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perspectives on open-source and web services

Friday, December 03, 2004

2 posts in a day!

a minor effort to get some of the very justified and well-founded pressure off of my own back, and onto someone else's....

Erl responded to my open-source inquiry. I don't know if he spoke for himself, or if he really did just speak for 'some' others...

"That's not an area I'm really involved with, so I'm probably not
the best person to ask. I believe that some think open source
implementations may undermine the standardized interoperability that the
WS-* platform promotes."

in a bit of blog-magic, I will magically turn the former 'Anonymous' commentor into MATT CROUCH and hopefully get him to sink his very shrewd fangs into Erl's statements.


At 12/03/2004 4:48 PM, Blogger Matt Crouch said...

It's a fairly weak statement, in my opinion ...
"I believe that some think..." so the content has two levels of uncertainty.
And the content is kinda nebulous.

At first glance -- knowing neither jack or s___ about Erl -- it even seems FUDdy, although I couldn't level that accusation without knowing your exact question and his answer in context.

How an implementation, especially an open source one, could undermine interoperability is beyond me. You can make the implementation run on any machine, or talk to any piece of software whatsoever -- as long as you have the inclination, the source code, and the right to monkey with it.

PS: what gave me away? My unparalelled literary and philosophic powers, or just the fact that I had clearly read every post on your blog? ;)

At 12/03/2004 7:13 PM, Blogger luke said...

the philosophical powers were dripping thru the comments from the very start, and I thought I could see a couple dangling bytes from where you erased a typo caused by Otto.

my original letter to Erl was:

thanks for the continuous discussion. I just saw that OASIS approved the WS-Reliability standard (from 3 Japanese firms) in competition with WS-ReliableMessaging. at the same time, RM4GS (an open-source Java WS-Reliability implementation) was released. it seems that the firms are willing to foot the bill for drafting standards specifications AND developing implementations for the spec in order to encourage the adoption of the spec, and don't mind giving away all the work.

have you noticed any trend in this area of the competing WS-* specs? for spec developers to release open-source implementations to encourage adoption of their spec?

I totally agree...I was dumb-founded by Erl's assessment of open-source undermining interoperability.

At 12/04/2004 2:05 AM, Anonymous Anonymous said...

Luke, as I mentioned I am not involved with open source so I really could not provide you with an opinion. When I stated that "I believe that some think open source implementations may undermine the standardized interoperability that the WS-* platform promotes." I was recalling an article I had read some time ago in which it states: "The open source software movement, meanwhile, is not focused on pushing common technical standards, although many in the movement support such initiatives. Open source backers aim to create a market where software code is open to development and modification, which can in some instances undermine interoperability." Have a read yourself: http://www.theregister.co.uk/2004/04/30/irish_government_open_source/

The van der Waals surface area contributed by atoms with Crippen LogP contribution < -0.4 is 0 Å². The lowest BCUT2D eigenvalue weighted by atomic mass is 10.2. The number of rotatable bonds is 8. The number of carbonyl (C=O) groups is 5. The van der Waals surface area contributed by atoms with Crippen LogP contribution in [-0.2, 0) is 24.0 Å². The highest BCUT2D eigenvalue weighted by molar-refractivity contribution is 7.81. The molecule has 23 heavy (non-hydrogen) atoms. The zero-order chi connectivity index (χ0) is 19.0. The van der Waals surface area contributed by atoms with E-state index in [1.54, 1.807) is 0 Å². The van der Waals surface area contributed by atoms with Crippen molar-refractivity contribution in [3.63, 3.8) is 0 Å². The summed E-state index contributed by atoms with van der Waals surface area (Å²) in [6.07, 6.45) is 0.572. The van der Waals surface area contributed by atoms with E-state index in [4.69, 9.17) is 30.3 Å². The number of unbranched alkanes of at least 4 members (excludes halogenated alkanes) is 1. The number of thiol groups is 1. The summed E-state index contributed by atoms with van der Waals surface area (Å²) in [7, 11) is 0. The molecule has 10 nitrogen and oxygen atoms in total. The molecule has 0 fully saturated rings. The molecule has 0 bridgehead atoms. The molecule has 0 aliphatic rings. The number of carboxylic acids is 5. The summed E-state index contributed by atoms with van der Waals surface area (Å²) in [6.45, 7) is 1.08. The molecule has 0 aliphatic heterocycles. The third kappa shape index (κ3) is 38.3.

At 12/04/2004 10:09 AM, Blogger Matt Crouch said...

1. Wow. Thomas Erl himself is looking at your blog, and I get to be the first to welcome him. That makes 3 and a half of us, including alter egos

2.The clarifying context is appreciated; this article hails from the heyday of "open source vs. open standards" -- a debate I never fully understood, and a dichotomy that just doesn't exist.

Let me be clear: if OS development "undermines interoperability in some instances", we need to study those instances and prevent this in the future.

But I also think esr nailed Schwartz at that time:

"The Sun Community Source License claims ownership rights for Sun of any technology derived from the reference implementation 'or the standard.' So, in Schwartz's world, a license which hangs the threat of a lawsuit over your head promotes competition more than source code that no one can take away from you.
nobody wants to be in the proprietary trap anymore, so Schwartz has been given the unenviable job of persuading the public that 'open source' is no better."

Now Jonathan Schwartz is one of my heros, but I was mystified by that argument, because all other things being equal he ought to know that "open source AND open standards" is possible, desirable, and getting damn near mandatory in a lot of sectors.

At 12/05/2004 9:06 AM, Blogger luke said...

Thanks for the comments, Thomas. I've really enjoyed the book, and also the correspondence we've had about the open-source issues.

I think there is still a bit of substance to the Open Source vs. Open Standards argument, but it has now mostly been trimmed down to the actual problem, or at least, the actual problem I would see.

I can see how some would be concerned that, because of its nature, open-source tends to fork projects and spawn new derivative projects, but I also think that normally its not a bad thing in regular-type open-source software programs.

but when we're talking about wiggity-whack open-source web services, it would not be beneficial for a certain specifications' OS implementations to fork and inadvertently create their own specifications.

this may be the concern that people carry with open-source approaches to Web Services, that it would foster deviations from the standards.

I would like to say I have an idea for consolidating the 2 great features of the development models, but I don't...yet.


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